Think of it as a long term intervention rather than a few days of "bish bash bosh off you go you are a trainer now".

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James Quinn
By neverchair
15th Nov 2012 16:28

Good advice!

That may very well be the way to do it.

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By Andrew Gibbons
15th Nov 2012 16:43

I hope the help keeps coming...I am amazed some in 'real' jobs have the time to monitor and respond so often and thoroughly...it's understandable for we self employed, so I guess such continual contributors must have nailed time management way ahead of my meagre abilities!

 

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Steve
By SteveRobson
16th Nov 2012 08:20

"I am amazed some in 'real' jobs have the time to monitor and respond so often and thoroughly"

But hanging around Trainers message boards "is" work...CPD without leaving the office.

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By andrewjacobs
16th Nov 2012 09:27

In the 3 months before you run your class, get the attendees to:

Signup and follow L&D people on TwitterReview training Slidedecks on SlideshareWatch education and learning videos on YouTube and TEDCreate Pinterest training boardsCreate RSS lists of training and learning materialsEnrol into training groups on LInkedinSubscribe to free training webinarsCollaborate their online discoveries via a sharing space (Google+, LinoIt, etc)Create reflective blog posts on training 

Then, when they come to your classroom have a discussion about what they think need to know.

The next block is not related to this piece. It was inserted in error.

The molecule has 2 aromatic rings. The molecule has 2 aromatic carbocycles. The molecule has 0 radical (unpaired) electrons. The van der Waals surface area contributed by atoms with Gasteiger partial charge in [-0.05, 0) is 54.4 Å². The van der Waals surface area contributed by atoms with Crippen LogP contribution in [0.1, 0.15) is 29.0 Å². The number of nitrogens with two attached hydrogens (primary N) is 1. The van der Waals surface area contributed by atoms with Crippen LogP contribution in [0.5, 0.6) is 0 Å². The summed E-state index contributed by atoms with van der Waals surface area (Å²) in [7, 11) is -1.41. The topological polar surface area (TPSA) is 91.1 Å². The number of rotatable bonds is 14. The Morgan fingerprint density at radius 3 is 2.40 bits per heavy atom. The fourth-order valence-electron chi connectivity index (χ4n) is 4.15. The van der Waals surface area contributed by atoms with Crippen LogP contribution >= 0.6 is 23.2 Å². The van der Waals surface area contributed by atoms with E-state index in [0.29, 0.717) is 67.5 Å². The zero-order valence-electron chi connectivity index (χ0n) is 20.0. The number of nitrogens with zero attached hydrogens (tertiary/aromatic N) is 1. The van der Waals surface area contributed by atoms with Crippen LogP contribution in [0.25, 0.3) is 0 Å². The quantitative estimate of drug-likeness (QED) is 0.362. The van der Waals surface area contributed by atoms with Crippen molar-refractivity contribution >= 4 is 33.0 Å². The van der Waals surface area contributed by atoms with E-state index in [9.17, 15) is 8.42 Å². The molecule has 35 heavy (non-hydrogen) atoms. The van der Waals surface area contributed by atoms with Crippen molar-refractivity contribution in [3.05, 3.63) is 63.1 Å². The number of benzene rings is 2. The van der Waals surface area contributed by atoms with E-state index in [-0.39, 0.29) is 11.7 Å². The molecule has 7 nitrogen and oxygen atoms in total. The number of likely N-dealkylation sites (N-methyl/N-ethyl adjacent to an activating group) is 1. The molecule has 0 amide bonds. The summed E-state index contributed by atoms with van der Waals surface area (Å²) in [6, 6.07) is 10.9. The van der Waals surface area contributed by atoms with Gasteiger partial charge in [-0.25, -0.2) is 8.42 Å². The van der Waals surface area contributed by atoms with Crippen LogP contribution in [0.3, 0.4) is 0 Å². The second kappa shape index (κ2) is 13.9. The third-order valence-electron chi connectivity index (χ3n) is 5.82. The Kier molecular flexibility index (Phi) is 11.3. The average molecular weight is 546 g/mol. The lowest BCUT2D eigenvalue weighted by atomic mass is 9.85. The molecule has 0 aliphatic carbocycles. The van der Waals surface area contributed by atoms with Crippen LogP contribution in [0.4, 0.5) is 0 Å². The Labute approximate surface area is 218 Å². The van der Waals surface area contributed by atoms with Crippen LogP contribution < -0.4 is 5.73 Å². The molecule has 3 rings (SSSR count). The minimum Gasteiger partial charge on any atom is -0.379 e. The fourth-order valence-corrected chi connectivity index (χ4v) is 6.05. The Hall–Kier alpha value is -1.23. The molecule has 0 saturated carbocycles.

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By Andrew Gibbons
16th Nov 2012 17:57

I wondered how long it would take...

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By rascott
19th Nov 2012 12:27

Can't comment on exercises per se, James, but Phil Green's exploration of the territory is an excellent resource:

http://www.scribd.com/doc/2551076/Train-the-Trainer-from-Training-Journal

Bert

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By JaneSmith
21st Nov 2012 10:27

Hi James

Take a look at Alan Matthews' website http://transformyourtraining.com/. Alan is an inspirational trainer trainer with loads of ideas for making training effective, engaging and fun. You can get a free ebook from his website and there are lots of tips on his blog. He's just written a book for people who are new to the role - but I don't think it's been published yet.

Trainer training is one of the most interesting and fulfilling topics that I have ever delivered. You will do a good job if you prepare carefully.

Good luck

Jane Smith

Helping people to learn and communicate with confidence